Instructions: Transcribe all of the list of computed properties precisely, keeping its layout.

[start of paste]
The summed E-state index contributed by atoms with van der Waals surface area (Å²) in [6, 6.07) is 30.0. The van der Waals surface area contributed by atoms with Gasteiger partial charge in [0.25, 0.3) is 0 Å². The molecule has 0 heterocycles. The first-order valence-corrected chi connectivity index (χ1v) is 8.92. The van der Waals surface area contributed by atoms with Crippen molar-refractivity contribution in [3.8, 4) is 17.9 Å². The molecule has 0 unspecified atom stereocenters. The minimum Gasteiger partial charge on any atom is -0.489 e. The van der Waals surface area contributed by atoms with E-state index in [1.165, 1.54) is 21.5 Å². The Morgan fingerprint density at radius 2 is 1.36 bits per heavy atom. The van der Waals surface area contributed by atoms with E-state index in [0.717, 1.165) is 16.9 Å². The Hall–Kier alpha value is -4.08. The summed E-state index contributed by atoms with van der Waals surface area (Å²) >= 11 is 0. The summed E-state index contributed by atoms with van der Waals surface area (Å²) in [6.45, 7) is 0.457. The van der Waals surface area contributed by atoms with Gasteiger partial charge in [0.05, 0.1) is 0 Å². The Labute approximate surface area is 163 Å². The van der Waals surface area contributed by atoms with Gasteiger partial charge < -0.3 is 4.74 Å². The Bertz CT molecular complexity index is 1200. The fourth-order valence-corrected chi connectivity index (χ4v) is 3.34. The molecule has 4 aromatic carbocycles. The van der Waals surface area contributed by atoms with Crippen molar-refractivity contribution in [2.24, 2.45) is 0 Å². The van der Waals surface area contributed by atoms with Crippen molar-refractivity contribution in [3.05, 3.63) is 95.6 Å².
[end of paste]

The summed E-state index contributed by atoms with van der Waals surface area (Å²) in [6, 6.07) is 30.0. The van der Waals surface area contributed by atoms with Gasteiger partial charge in [0.25, 0.3) is 0 Å². The molecule has 0 heterocycles. The first-order valence-corrected chi connectivity index (χ1v) is 8.92. The van der Waals surface area contributed by atoms with Crippen molar-refractivity contribution in [3.8, 4) is 17.9 Å². The molecule has 0 unspecified atom stereocenters. The minimum Gasteiger partial charge on any atom is -0.489 e. The van der Waals surface area contributed by atoms with E-state index in [1.165, 1.54) is 21.5 Å². The Morgan fingerprint density at radius 2 is 1.36 bits per heavy atom. The van der Waals surface area contributed by atoms with E-state index in [0.717, 1.165) is 16.9 Å². The Hall–Kier alpha value is -4.08. The summed E-state index contributed by atoms with van der Waals surface area (Å²) >= 11 is 0. The summed E-state index contributed by atoms with van der Waals surface area (Å²) in [6.45, 7) is 0.457. The van der Waals surface area contributed by atoms with Gasteiger partial charge in [0.05, 0.1) is 0 Å². The Labute approximate surface area is 163 Å². The van der Waals surface area contributed by atoms with Gasteiger partial charge < -0.3 is 4.74 Å². The Bertz CT molecular complexity index is 1200. The fourth-order valence-corrected chi connectivity index (χ4v) is 3.34. The molecule has 4 aromatic carbocycles. The van der Waals surface area contributed by atoms with Crippen molar-refractivity contribution in [2.24, 2.45) is 0 Å². The van der Waals surface area contributed by atoms with Crippen molar-refractivity contribution in [3.05, 3.63) is 95.6 Å².